DC Digest – May 26, 2017
OFFICE OF GOVERNMENT RELATIONS
- Dukies on the Hill
- Notes on the Budget
- CBO Score on AHCA
- USCIS Nominee
- Travel Ban Update
DUKIES ON THE HILL
Jim Luther, Duke’s Associate Vice President of Finance, testified Wednesday, May 24 before the House Committee on Science, Space and Technology on the overhead costs of conducting research at a university.
Luther’s testimony described how the university-government partnership takes advantage of each party’s strongest abilities. Government provides rigorous oversight, accounting, review boards and financial incentives. Universities, in turn, offer talent, infrastructure, management, and responsibility.
Watch him here
Read the testimony here
Brodhead Farewell tour
Duke President Richard Brodhead travelled to Washington, D.C., earlier this week to meet with several members Congress for his last visit to the nation’s capital as Duke’s chief executive.
Brodhead, who has been a regular visitor to Washington during his presidency, met with Congressmen G.K. Butterfield (D-NC) and David Price (D-NC), as well as Senators Thom Tillis (R-NC), Richard Burr (R-NC), and Ben Sasse (R-NE).
Secretary of Education Betsy DeVos testified before the House Appropriations Committee May 24 on the proposed budget cuts to the Department of Education.
149 Organizations Speak out Against Budget Cuts
A group of 149 science and engineering, medical and health, and higher education organizations (of which Duke is included), sent a letter to House and Senate leaders urging them to reject the cuts to scientific research proposed in the Administration’s budget. The letter cautions that sweeping cuts to NIH, NSF, DOE, DOD, NASA and others would cripple the science and technology enterprise and significantly impact U.S. economic competitiveness.
Citing prior bipartisan support, the letter asks that congressional leaders consider the critical need for sustainable and robust investments in scientific research as they begin work on FY18 appropriations bills.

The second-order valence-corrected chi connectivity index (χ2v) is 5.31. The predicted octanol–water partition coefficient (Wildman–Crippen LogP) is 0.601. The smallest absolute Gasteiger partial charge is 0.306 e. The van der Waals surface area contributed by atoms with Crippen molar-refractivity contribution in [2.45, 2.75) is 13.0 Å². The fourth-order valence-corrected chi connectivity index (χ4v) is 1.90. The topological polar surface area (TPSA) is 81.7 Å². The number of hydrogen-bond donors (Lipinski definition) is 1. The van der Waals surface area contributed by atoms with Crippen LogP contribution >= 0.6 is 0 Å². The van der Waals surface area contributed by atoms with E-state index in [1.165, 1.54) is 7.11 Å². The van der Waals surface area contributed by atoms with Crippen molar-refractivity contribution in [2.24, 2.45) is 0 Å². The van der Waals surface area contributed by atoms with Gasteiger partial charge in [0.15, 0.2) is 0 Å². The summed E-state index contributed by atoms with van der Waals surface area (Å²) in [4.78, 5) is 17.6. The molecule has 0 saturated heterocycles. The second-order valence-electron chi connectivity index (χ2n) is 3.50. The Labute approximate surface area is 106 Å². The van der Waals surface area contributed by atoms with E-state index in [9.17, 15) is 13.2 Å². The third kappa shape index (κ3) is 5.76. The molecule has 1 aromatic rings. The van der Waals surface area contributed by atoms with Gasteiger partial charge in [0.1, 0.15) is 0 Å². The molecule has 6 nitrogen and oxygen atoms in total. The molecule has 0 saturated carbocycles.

The Association of American Universities, of which Duke is a member, released a press statement on the President’s budget.
CBO SCORE RELEASED
The nonpartisan Congressional Budget Office estimates the ‘repeal and replace’ measure (the American Healthcare Act) passed by the House earlier this month would increase the number of people without health insurance by 14 million next year and by 23 million in 2026. It would cut the federal deficit by $119 billion over 10 years, which falls short of the $150 billion in projected savings with an earlier version of the AHCA. Experts at the CBO also say one-sixth of the population lives in areas where insurance markets would be unstable by 2020 under the measure.
USCIS NOMINEE SPEAKS
The nominee to become director of U.S. Citizenship and Immigration Services fielded questions May 24 about the future of an Obama-era deportation relief program during a confirmation hearing before the Senate Judiciary Committee.
Sen. Dick Durbin (D-Ill.) asked Lee Francis Cissna about the fate of people enrolled in the Deferred Action for Childhood Arrivals (DACA) program, which allows undocumented immigrants brought to the country at a young age to apply for deportation relief and a work permit.
“I’m aware that both the president and Secretary Kelly have stated publicly and reiterated that the DACA program is to remain in place,” Cissna said. “If confirmed, I would see my role to administer that program well, as it stands.”
TRUMP ADMIN TO APPEAL TRAVEL BAN COURT DECISION
The administration has vowed to file an appeal with the Supreme Court over the 4th Circuit Court of Appeals May 25 decision upholding an injunction that blocks it from implementing a key component of the revised travel ban executive order. In its decision, the 4th Circuit maintained that the White House could not move forward with plans to deny visas to citizens from six majority-Muslim countries.
“Chief Judge Roger Gregory said in the court’s majority opinion that the order was unconstitutional because it was deeply imbued with bias against Muslims — hostility the court identified as a staple of Trump’s campaign trail rhetoric.”